• 132 members of Congress have cosponsored legislation to end unauthorized support for the Saudi-UAE-led coalitions offensive military capabilities in Yemen, including the provisioning of spare parts, logistics, and maintenance for Saudi and UAE bombing squadrons implicated in potential war crimes. Given the United States’ stated goal of ushering in an end to the war in Yemen, why has the administration not acted to end this support? 

  • A recent GAO report has indicated that the State Department and Department of Defense is not able to provide evidence that it investigated incidents of potential unauthorized use of equipment transferred to Saudi Arabia or the UAE. Are you aware of any steps being taken to address this lack of transparency and accountability? Will the US continue to provide military equipment to Saudi Arabia and the UAE despite no effective mechanism in place to track its use?

  • Recent reporting shows that the United Arab Emirates has spent millions to illegally and legally influence US policy. Another report indicates that dozens of former US national security and military officials, including former generals, are on the payroll of Saudi Arabia and the United Arab Emirates to advance those countries’ interests. Has this network of influence impacted US policy in regards to Yemen? Has the administration taken any steps to ensure US policy is not affected by these influence campaigns?

  • In past hearings in this committee, humanitarian actors in Yemen asked for a new security council resolution to replace 2216 and create a stronger foundation for a pathway for ceasefire negotiations in Yemen. Is the US pursuing a new security council resolution on Yemen?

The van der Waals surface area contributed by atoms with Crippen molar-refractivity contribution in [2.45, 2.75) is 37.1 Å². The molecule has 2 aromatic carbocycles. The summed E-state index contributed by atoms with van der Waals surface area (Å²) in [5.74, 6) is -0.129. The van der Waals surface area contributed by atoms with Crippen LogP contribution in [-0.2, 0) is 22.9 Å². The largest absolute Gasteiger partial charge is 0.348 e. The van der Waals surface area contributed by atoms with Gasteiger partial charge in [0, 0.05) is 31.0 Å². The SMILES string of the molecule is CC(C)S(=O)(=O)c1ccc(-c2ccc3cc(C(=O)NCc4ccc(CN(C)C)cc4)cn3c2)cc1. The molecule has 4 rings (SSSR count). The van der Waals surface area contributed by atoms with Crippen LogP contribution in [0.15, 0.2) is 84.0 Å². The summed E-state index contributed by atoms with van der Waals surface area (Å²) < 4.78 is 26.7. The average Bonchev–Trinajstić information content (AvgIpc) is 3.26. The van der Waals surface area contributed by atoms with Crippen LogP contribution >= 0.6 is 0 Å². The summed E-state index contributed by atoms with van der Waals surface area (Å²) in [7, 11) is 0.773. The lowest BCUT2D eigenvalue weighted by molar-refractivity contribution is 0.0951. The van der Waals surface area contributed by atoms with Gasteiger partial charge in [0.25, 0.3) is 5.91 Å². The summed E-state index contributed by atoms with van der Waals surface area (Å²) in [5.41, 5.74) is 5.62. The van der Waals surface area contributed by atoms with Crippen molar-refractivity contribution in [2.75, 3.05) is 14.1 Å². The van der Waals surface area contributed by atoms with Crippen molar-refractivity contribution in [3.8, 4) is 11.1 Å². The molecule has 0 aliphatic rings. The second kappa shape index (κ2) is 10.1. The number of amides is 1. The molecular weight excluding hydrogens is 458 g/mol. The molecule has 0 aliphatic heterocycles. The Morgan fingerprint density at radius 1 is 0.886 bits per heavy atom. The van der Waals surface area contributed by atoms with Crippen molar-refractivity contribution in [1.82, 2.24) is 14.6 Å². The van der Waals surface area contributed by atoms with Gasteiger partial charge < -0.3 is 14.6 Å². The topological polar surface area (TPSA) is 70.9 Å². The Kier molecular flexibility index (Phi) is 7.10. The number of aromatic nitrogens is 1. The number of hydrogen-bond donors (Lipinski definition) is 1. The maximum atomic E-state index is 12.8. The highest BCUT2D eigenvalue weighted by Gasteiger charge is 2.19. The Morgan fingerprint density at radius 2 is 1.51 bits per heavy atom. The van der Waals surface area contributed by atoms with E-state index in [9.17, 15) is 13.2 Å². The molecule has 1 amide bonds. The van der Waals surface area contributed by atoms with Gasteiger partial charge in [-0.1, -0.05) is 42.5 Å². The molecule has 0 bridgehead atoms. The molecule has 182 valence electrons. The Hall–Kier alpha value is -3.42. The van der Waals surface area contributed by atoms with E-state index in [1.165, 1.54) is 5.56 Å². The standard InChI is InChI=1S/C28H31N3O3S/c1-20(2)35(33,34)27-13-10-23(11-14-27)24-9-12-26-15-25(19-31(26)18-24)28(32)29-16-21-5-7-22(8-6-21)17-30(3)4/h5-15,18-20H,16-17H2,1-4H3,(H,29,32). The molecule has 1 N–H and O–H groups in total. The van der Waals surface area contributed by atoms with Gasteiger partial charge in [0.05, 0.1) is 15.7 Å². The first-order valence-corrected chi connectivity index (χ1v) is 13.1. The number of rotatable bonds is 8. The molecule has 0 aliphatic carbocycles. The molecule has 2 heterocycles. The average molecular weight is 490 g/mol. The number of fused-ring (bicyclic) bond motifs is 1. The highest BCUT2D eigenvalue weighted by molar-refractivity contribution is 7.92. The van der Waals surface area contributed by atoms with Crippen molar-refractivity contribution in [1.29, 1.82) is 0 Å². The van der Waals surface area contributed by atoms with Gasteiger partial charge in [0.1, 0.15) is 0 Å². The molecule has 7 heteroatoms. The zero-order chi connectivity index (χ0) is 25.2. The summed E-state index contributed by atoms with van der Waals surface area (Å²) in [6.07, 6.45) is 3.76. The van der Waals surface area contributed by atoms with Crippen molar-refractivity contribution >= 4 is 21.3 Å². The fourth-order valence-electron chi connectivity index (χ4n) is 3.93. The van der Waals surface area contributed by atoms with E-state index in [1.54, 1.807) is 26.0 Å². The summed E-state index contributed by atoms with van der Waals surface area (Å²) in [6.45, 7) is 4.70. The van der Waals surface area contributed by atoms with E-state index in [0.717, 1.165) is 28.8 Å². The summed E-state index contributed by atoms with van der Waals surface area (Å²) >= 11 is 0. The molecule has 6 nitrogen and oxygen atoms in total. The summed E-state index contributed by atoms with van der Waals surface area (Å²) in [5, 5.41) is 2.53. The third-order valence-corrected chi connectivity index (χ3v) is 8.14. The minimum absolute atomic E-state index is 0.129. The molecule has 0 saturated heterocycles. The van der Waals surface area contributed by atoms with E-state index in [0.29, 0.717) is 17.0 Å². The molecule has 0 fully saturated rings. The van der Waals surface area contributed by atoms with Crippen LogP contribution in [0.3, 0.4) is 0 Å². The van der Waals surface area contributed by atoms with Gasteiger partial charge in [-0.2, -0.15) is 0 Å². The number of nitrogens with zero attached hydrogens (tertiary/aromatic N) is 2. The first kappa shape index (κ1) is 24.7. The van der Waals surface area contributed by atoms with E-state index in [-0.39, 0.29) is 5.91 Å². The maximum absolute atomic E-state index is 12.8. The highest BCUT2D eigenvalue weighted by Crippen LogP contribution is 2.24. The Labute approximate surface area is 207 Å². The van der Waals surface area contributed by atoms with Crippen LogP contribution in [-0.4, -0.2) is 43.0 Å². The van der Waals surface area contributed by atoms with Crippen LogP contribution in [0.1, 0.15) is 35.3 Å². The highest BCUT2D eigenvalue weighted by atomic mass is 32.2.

• On November 18, 13 members of the House of Representatives sent a letter asking Secretary of State Antony Blinken and U.N. Ambassador Linda Thomas-Greenfield to use their influence in these upcoming sessions to push for a reinstatement of the Group of Eminent Experts (GEE), an independent international oversight body that previously reported on the litany of human rights abuses and war crimes carried out during the war. Will the United States push for a renewed mandate for the GEE?

The hearing comes as the ceasefire between warring parties in Yemen expired on October 2. While fighting has not returned to pre-ceasefire levels, the lack of a long term peace agreement has left the country vulnerable to an escalation in hostilities, which could include a resumption in Saudi bombing campaigns and a full return to the Saudi blockade. Despite this, the Biden administration has yet to signal an end to crucial military support for the Saudi Arabia and UAE-led coalition. In response, 132 members of Congress have cosponsored a War Powers Resolution to end this unauthorized support to the coalition.

Recent political developments also hang over the hearing. Two months ago, President Biden called for “consequences” against Saudi Arabia, after the Kingdom colluded with Russia to cut OPEC+ oil production. Since those statements, no consequences have been levied against Saudi Arabia. To the contrary, the Biden administration has recently granted Crown Prince Mohammed bin Salman immunity for his key role in the killing of Washington Post journalist Jamal Khashoggi. Additionally, in November a sweeping US intelligence report exposed significant illegal and legal attempts by the United Arab Emirates to influence US policy.